The Problem

Unlike proper Web Application projects, Website projects in Visual Studio just take everything under a folder and assume that is the project. And 9 times out of 10 (based on the handful of times I have dealt with them) these projects, when in source control, have all binaries checked in as well.

References can be sorta made using NuGet on the Bin folder, but in my experience this only sort-of works: .refresh files are added to the folder as a kind of redirect to the original file located elsewhere (like the ../packages directory. These refreshes are triggered at certain times like when the project is opened or switching between projects. It also does not care about any folders nested underneath like the Bin/roslyn folder.

That kinda stinks.

The Solution

A single Powershell file to help facilitate the restore and frankly, copying of dlls locally so we can work without having to shove binary files in source. In addition to the script, I also included a custom nuget.config to allow for other NuGet feeds (like Telerik).

Folder Structure:

  • Project/ (root)
    • .nuget/nuget.config
    • lib/
    • packages/
    • src/
    • restore.ps1


Make sure we have all the dependencies we need, in our case we needed Telerik as well, which happens to be authenticated.

<?xml version="1.0" encoding="utf-8"?>
    <add key="Telerik" value="" />
    <add key="" value="" />
    <add key="All" value="(Aggregate source)" />
      <add key="Username" value="" />
      <add key="ClearTextPassword" value="NoToppings!" />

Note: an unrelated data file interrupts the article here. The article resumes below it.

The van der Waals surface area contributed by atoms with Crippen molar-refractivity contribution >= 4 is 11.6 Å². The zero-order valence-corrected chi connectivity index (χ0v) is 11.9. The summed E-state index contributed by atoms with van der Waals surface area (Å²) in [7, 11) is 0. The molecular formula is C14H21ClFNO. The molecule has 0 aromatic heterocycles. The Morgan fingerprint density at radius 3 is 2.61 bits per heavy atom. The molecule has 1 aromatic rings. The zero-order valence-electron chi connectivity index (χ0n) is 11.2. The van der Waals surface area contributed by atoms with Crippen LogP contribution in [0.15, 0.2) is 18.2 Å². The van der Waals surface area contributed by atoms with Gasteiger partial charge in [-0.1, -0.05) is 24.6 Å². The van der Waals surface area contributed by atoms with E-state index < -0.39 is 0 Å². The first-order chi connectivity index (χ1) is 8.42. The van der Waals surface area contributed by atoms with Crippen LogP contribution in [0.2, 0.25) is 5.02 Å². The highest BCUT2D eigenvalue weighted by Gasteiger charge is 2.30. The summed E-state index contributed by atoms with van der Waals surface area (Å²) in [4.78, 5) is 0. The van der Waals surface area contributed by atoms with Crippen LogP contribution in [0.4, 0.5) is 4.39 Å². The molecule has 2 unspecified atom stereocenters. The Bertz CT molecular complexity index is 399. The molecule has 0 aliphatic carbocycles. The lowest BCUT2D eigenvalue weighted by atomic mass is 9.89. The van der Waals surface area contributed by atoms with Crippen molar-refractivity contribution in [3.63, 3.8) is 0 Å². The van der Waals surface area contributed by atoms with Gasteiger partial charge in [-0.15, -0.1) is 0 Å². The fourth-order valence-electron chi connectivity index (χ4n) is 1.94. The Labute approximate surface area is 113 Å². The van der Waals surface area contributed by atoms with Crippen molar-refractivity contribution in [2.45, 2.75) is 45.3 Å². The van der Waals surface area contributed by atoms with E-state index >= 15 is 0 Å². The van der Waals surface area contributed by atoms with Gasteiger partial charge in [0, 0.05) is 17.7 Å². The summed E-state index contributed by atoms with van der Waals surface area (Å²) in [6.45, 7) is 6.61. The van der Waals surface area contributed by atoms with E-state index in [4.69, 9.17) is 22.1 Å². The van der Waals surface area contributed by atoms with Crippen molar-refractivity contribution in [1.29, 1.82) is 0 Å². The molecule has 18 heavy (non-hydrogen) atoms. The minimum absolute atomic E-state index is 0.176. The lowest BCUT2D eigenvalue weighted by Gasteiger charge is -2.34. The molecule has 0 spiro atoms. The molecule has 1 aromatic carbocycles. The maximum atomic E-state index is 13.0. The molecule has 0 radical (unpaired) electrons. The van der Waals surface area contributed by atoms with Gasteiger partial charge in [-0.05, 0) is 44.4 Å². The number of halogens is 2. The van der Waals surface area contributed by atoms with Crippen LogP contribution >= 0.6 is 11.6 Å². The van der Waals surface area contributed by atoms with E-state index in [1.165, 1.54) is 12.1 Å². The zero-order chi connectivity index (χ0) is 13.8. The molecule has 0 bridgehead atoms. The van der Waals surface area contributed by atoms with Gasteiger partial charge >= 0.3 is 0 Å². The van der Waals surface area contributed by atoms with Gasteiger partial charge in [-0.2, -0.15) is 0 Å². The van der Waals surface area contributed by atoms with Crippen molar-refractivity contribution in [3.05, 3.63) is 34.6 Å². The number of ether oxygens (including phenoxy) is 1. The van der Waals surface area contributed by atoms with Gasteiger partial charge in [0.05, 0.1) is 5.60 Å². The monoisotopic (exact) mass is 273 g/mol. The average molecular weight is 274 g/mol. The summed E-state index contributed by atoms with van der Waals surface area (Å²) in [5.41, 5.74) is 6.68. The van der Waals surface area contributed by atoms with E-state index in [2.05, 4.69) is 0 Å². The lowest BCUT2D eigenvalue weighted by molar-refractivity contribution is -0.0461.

Handle what the package manager in a website project can’t:

set-location $PSScriptRoot
Write-Host "Executing NuGet self update and restore" -ForegroundColor Green
nuget update -self
nuget restore .\src\packages.config  -PackagesDirectory packages

set-location $PSScriptRoot\src
Write-Host "Copying files for .refresh" -ForegroundColor Green
Get-ChildItem -Path ./ -Filter *.refresh -Recurse -File -Name | ForEach-Object {
    $referenceFile = Get-Content $_
    $destinationFile = $_.Replace(".refresh", "")
    Write-Host $referenceFile " -> "   $destinationFile
    Copy-Item $referenceFile -Destination $destinationFile

Executing this script does the following:

  • NuGet self update
  • NuGet restore using the packages.config maintained by the project and puts them one layer up in the ../packages directory
  • Iterates thru all of the .refresh files in the project and copies over the original *.dll file to the location of the .refresh file.

This helped a lot for local development, particularly for the initial environment setups. Queue the next step…


Along with this effort, we also helped set up CI/CD within Azure Devops. We used a very similar principle in resolving the dependencies during the Build pipeline:

  • Use NuGet 5.5.0 task
  • NuGet restore task
    • Path to NuGet.config $/Project/.nuget/nuget.config
    • Destination Directory $(UserProfile)/.nuget/packages
  • PowerShell Script task (inline)
    • Write-Host $PSScriptRoot
      Write-Host "Copying files for .refresh" -ForegroundColor Green
      Get-ChildItem -Path ./ -Filter *.refresh -Recurse -File -Name | ForEach-Object {
       $referenceFile = (Get-Content $_).Replace("..\packages","$(UserProfile)\.nuget\packages")
       $destinationFile = $_.Replace(".refresh", "")
       Write-Host $referenceFile " -> "   $destinationFile
       Copy-Item $referenceFile -Destination $destinationFile
  • Build Solution task
  • Solution: $/Project/src/website.publishproj
  • MSBuild Arguments
    • /p:deployOnBuild=true
    • /p:publishProfile=Project
    • /p:publishUrl="$(build.artifactstagingdirectory)\\"
  • Publish Artifacts task

The result of the above pipeline and really the entire effort is a solution that doesn’t involve checking in binaries, uses NuGet and overall feels just slightly closer to normal Web Application development.

Hope this helps!